On Wednesday the Geffen Playhouse’s artistic director, Matt Shakman, announced he will step down from his role in February. Shakman, who is also a director for television and film, will program the company’s 2023-24 season before he departs. He plans to remain on the board after that.
In an interview with The Times, Shakman said it was getting trickier to balance his work in theater with his film and TV endeavors. Shakman directed and executive produced the critically acclaimed Disney+ miniseries “WandaVision,” which earned nearly two dozen Emmy nominations and raised his profile considerably in Hollywood. He recently left a gig directing the upcoming “Star Trek” movie, and is in talks to direct Marvel’s “Fantastic Four” reboot.
“As I look ahead to where I’ll be in the next few years, it doesn’t look like I’ll be able to continue to do the best for the Playhouse,” Shakman said, adding that he can’t speak to any specific projects at the moment but that the upcoming years are going to be busy.
Shakman’s departure adds to a significant shake-up in L.A.’s live theater scene as the Geffen joins Center Theatre Group in a search for a new artistic director.
The Geffen’s executive director, Gil Cates Jr., said in an email to The Times that the search for Shakman’s replacement will begin immediately and that the goal is to bring someone on as soon as possible. The search committee will be made up of Geffen leadership and board members, he said.
“This is an exciting time for an incoming artistic director, right on the heels of our 25th anniversary season,” wrote Cates. “It’s also a great opportunity for a new leader to build on the Geffen’s legacy and boldly move the theater forward for decades to come.”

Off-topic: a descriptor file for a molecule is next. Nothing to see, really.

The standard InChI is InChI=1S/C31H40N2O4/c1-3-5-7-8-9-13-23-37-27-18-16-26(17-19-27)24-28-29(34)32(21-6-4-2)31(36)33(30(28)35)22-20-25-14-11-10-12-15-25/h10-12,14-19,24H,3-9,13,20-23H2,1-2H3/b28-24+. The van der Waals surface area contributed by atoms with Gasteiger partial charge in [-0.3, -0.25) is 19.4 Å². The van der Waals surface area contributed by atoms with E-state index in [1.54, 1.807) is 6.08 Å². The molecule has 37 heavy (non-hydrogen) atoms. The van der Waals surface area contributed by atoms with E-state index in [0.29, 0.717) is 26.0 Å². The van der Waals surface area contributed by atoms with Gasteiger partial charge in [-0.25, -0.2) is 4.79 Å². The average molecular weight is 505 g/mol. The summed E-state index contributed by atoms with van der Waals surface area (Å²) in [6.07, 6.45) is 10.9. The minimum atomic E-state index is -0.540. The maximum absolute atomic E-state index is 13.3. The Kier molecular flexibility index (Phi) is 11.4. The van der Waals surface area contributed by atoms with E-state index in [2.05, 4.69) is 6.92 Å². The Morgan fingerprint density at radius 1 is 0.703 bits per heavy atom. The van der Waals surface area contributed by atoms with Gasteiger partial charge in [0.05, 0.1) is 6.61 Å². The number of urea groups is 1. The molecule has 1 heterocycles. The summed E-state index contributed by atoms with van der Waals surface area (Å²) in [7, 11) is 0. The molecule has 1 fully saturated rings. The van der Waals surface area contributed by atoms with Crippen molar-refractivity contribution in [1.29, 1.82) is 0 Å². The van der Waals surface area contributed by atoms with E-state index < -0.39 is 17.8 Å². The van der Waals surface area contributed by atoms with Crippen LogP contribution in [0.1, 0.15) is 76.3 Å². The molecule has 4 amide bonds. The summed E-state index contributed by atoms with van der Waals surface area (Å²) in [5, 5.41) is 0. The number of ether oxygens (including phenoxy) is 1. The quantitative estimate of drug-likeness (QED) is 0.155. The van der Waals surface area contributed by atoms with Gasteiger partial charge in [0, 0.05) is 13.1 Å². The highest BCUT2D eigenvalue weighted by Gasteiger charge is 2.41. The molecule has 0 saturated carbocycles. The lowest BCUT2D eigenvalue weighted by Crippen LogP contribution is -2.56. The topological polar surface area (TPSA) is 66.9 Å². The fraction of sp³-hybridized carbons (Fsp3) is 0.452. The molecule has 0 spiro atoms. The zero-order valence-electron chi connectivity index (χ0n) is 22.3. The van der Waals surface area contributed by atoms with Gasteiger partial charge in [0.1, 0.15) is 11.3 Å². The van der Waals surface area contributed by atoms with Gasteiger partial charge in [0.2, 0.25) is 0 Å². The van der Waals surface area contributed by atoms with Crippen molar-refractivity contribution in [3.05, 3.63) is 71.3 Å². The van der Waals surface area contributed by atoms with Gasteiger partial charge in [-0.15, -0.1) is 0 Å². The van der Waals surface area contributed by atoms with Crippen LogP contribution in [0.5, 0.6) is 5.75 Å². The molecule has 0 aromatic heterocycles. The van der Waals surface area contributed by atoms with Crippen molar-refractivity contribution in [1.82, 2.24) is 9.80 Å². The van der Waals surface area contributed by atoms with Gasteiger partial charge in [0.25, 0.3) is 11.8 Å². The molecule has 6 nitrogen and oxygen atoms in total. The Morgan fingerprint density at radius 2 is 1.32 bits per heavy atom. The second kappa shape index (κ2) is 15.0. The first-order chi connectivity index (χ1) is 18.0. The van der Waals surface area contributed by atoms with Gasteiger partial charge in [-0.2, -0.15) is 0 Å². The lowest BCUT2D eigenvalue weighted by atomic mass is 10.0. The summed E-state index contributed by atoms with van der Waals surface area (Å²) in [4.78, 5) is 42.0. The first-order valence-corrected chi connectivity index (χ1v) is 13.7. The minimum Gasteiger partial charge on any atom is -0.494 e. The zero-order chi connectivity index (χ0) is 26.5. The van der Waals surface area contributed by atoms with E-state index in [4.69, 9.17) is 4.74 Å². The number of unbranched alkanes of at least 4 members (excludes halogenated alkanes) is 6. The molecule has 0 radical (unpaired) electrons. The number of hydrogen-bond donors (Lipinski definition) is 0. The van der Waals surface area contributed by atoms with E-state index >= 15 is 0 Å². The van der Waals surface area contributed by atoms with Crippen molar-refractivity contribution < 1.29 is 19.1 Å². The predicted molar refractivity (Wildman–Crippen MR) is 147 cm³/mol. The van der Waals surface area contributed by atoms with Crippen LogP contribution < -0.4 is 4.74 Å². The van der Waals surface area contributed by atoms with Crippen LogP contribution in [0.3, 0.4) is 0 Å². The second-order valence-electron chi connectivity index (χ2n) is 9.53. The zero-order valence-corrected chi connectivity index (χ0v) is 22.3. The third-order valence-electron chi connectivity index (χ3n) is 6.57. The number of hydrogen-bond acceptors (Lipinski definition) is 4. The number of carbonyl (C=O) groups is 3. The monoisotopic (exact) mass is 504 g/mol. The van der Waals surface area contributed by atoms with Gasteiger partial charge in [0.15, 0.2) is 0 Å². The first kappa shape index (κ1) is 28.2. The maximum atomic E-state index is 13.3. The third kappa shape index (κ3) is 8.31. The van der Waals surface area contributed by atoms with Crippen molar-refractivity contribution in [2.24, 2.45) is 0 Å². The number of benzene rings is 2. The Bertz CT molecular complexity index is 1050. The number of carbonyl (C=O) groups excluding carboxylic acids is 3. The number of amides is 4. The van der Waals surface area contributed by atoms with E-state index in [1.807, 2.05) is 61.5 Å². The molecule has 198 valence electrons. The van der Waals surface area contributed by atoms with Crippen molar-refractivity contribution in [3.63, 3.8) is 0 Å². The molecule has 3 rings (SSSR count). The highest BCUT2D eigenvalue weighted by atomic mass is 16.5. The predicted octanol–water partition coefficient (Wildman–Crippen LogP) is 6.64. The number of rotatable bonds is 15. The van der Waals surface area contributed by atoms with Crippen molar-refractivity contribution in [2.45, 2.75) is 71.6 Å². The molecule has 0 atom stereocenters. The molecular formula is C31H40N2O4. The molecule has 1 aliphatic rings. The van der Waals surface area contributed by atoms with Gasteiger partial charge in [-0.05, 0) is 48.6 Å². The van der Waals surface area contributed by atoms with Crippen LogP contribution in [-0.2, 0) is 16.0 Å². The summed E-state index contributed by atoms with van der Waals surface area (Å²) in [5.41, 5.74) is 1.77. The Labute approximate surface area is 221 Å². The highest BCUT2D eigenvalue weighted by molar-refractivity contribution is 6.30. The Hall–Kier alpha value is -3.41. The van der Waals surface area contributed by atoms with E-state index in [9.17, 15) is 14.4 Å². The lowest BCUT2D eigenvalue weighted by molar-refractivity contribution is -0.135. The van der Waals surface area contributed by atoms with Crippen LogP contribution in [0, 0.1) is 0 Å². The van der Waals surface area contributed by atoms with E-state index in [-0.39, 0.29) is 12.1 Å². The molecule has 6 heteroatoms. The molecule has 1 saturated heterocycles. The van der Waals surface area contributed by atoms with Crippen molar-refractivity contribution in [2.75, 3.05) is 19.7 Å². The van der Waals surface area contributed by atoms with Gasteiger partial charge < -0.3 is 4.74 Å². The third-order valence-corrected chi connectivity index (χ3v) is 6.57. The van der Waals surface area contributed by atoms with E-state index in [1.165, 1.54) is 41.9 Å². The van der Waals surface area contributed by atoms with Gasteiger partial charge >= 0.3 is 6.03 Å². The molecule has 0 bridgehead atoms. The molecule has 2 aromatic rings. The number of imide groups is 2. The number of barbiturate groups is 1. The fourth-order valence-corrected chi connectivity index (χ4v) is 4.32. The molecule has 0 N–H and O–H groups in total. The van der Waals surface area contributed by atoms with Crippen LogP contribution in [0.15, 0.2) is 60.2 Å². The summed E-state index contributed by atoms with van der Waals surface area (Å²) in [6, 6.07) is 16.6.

Shakman, who has been artistic director since 2017, said he will not be a part of the search for his replacement.
“I’m immensely proud of the work that we’ve done — on stage and also in the classroom,” said Shakman, adding that his goal when he arrived at the Geffen was to up the company’s commitment to new work and that he is particularly proud of the Geffen’s writer’s room and new play development programs.
Shakman also reflected on the work the Geffen did throughout the pandemic. During the dark days of 2020 and early 2021, when live performances weren’t a possibility, the Geffen launched the Geffen Stayhouse — a series of popular virtual shows that probed the financial viability of live-streaming theatrical entertainment and inspired other performing arts companies to attempt the same.
Stayhouse launched in May 2020 with a magic show called “The Present,” featuring magician Helder Guimarães. Presented over Zoom, and directed by Frank Marshall, the riveting show was a critical and popular hit, mesmerizing audiences around the world. By the time the show closed in mid-October, Guimarães had performed 251 sold-out shows, grossing more than $700,000.
“It was a miraculous time,” says Shakman of those difficult days. “We were making theater and staying in community and building our audiences in remarkable ways during one of the most challenging times in the world.”
Shakman said he remains committed to the Geffen and will continue to forge bonds between those working in Hollywood and those working in theater, just as he has done over the years as artistic director.
“I plan to remain close to this community as a patron and a donor and will serve out my full term as a member of the board, with hopes to continue in that position for years to come,” Shakman wrote in an email to staff on Wednesday.
He met with staff members shortly after sending his letter and said the moment was bittersweet.